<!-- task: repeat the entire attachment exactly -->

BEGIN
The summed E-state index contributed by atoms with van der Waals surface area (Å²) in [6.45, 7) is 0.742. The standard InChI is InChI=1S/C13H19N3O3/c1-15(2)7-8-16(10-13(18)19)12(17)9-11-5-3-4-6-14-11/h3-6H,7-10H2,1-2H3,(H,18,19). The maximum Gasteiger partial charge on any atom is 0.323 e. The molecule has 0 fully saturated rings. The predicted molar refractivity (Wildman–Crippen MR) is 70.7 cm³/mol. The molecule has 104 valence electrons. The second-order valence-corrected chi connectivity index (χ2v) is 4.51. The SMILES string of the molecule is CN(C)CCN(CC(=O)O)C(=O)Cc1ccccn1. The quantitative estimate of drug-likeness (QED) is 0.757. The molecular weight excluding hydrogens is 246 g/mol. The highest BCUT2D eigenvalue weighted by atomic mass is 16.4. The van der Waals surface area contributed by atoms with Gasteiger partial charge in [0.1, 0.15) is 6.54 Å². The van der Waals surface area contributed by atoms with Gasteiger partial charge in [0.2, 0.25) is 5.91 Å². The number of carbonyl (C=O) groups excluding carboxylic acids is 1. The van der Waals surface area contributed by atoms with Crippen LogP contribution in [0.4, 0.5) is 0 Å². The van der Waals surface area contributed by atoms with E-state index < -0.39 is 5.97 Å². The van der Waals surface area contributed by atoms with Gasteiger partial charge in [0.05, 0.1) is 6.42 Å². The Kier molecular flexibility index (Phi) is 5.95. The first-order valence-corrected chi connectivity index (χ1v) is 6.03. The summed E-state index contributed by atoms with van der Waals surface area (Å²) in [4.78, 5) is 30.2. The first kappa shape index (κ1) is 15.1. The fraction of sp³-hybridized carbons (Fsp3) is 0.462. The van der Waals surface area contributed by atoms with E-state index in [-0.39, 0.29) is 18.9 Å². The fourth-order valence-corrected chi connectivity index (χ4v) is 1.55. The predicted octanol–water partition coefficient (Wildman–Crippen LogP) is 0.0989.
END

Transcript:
The summed E-state index contributed by atoms with van der Waals surface area (Å²) in [6.45, 7) is 0.742. The standard InChI is InChI=1S/C13H19N3O3/c1-15(2)7-8-16(10-13(18)19)12(17)9-11-5-3-4-6-14-11/h3-6H,7-10H2,1-2H3,(H,18,19). The maximum Gasteiger partial charge on any atom is 0.323 e. The molecule has 0 fully saturated rings. The predicted molar refractivity (Wildman–Crippen MR) is 70.7 cm³/mol. The molecule has 104 valence electrons. The second-order valence-corrected chi connectivity index (χ2v) is 4.51. The SMILES string of the molecule is CN(C)CCN(CC(=O)O)C(=O)Cc1ccccn1. The quantitative estimate of drug-likeness (QED) is 0.757. The molecular weight excluding hydrogens is 246 g/mol. The highest BCUT2D eigenvalue weighted by atomic mass is 16.4. The van der Waals surface area contributed by atoms with Gasteiger partial charge in [0.1, 0.15) is 6.54 Å². The van der Waals surface area contributed by atoms with Gasteiger partial charge in [0.2, 0.25) is 5.91 Å². The number of carbonyl (C=O) groups excluding carboxylic acids is 1. The van der Waals surface area contributed by atoms with Crippen LogP contribution in [0.4, 0.5) is 0 Å². The van der Waals surface area contributed by atoms with E-state index < -0.39 is 5.97 Å². The van der Waals surface area contributed by atoms with Gasteiger partial charge in [0.05, 0.1) is 6.42 Å². The Kier molecular flexibility index (Phi) is 5.95. The first-order valence-corrected chi connectivity index (χ1v) is 6.03. The summed E-state index contributed by atoms with van der Waals surface area (Å²) in [4.78, 5) is 30.2. The first kappa shape index (κ1) is 15.1. The fraction of sp³-hybridized carbons (Fsp3) is 0.462. The van der Waals surface area contributed by atoms with E-state index in [-0.39, 0.29) is 18.9 Å². The fourth-order valence-corrected chi connectivity index (χ4v) is 1.55. The predicted octanol–water partition coefficient (Wildman–Crippen LogP) is 0.0989.